The more traditional bottlenecks of the DB [despite some early locking issues], seems to have been mostly solved. Things are easy for me since there are plenty of places for me to cheat [like handling updates, pshaw. Updates are for people aren't me :)]. Despite all of the "ruby on rails" is hard to deploy, so far its only marginally more difficult than deploying a traditional php script. I'll admit, a single server deployment has a lot of unnecessary hassle, but when doing a multi-server deployment, the things that people complain about you have to deal with regardless of ruby on rails, or django, or perl or really anything.

Sunday, December 17, 2006

Last Day

Friday was my last day @ Xandros (conveniently also the day of the company Christmas party). Looking back on the past four months, its been more fun than my previous Co-Op jobs. I've had a chance to play around with the wonderful world of device drivers, file systems, and boot loaders for increased stylishness. Part of the reason why I think it was so fun, is that I was learning a lot of it as I went along, whereas I was pretty well qualified for most of my previous jobs.

The plan for the next week is to split my time 50/50 between All The Code and another project that I'm working on. I've fixed the concurrency bug with All The Code, but I've also noticed a few not so good thing, and a pretty awesome thing. The not so good thing is that about ~10% of the records in the DB weren't java programs (which I've fixed). The awesome thing is that I've figured out a way to get ~10 languages supported really quickly, so I'm going to try and get that done over the next few days.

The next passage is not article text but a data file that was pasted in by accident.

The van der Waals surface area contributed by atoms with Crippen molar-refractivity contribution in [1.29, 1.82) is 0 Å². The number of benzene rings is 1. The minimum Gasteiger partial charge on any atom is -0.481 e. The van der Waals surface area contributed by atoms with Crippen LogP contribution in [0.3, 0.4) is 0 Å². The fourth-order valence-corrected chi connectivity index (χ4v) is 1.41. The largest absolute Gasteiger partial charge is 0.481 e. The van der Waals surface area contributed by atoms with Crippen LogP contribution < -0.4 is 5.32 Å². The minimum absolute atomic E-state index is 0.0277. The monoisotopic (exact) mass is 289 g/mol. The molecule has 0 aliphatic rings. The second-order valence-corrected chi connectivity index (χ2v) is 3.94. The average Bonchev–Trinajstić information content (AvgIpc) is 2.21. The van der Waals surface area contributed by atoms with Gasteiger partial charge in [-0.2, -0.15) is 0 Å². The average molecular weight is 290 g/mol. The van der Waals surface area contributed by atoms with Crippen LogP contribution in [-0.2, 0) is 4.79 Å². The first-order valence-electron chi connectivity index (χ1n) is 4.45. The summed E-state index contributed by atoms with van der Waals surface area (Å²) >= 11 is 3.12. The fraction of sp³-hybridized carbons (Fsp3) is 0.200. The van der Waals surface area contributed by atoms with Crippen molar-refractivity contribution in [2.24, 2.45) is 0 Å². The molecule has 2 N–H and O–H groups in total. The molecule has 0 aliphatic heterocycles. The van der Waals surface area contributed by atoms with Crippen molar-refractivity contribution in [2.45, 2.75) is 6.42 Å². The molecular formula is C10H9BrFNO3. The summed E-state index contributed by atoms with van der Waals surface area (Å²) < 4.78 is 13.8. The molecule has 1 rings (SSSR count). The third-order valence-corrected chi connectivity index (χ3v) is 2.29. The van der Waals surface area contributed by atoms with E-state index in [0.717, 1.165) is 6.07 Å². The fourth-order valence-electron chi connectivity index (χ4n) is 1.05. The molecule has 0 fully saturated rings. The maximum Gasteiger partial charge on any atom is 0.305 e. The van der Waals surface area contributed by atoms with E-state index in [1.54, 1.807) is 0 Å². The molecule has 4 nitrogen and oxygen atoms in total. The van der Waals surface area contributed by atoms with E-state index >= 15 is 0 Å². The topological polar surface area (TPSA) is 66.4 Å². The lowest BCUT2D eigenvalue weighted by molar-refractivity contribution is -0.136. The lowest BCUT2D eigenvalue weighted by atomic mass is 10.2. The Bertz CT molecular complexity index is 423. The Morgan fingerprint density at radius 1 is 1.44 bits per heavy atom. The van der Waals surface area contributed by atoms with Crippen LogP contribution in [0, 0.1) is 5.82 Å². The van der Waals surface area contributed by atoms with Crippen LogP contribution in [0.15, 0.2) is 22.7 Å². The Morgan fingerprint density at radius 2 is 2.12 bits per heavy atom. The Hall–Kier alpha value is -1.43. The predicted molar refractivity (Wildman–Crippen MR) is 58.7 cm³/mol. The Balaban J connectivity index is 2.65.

Saturday, December 09, 2006

Slight Change of Plans

Software, rarely, if ever ships on time and it looks like All The Code will be no exception to this. Well, sort of. The software is sort of done, in the sense that it works, just not well enough. The main problem is one of scaling, that is in my less than scientific tests at anything more than ~10 users it chokes. On the upside, I know why this is and how to fix it, but its going to take a bit more time than I have. Instead of having a public alpha on December 11nth, I will have a by request pre-Alpha on December 11nth and the public Alpha on Jan 2nd. The delay gives me a good solid week of time I can dedicate to fixing the two bottle necks that are slowing it down the most.

If, for some crazy reason, you want to play around with all the code, e-mail me ( ) along with the subject line "All The Code pre-Alpha" and I will either send you back an e-mail with a username & password or I'll let you know if there isn't enough room.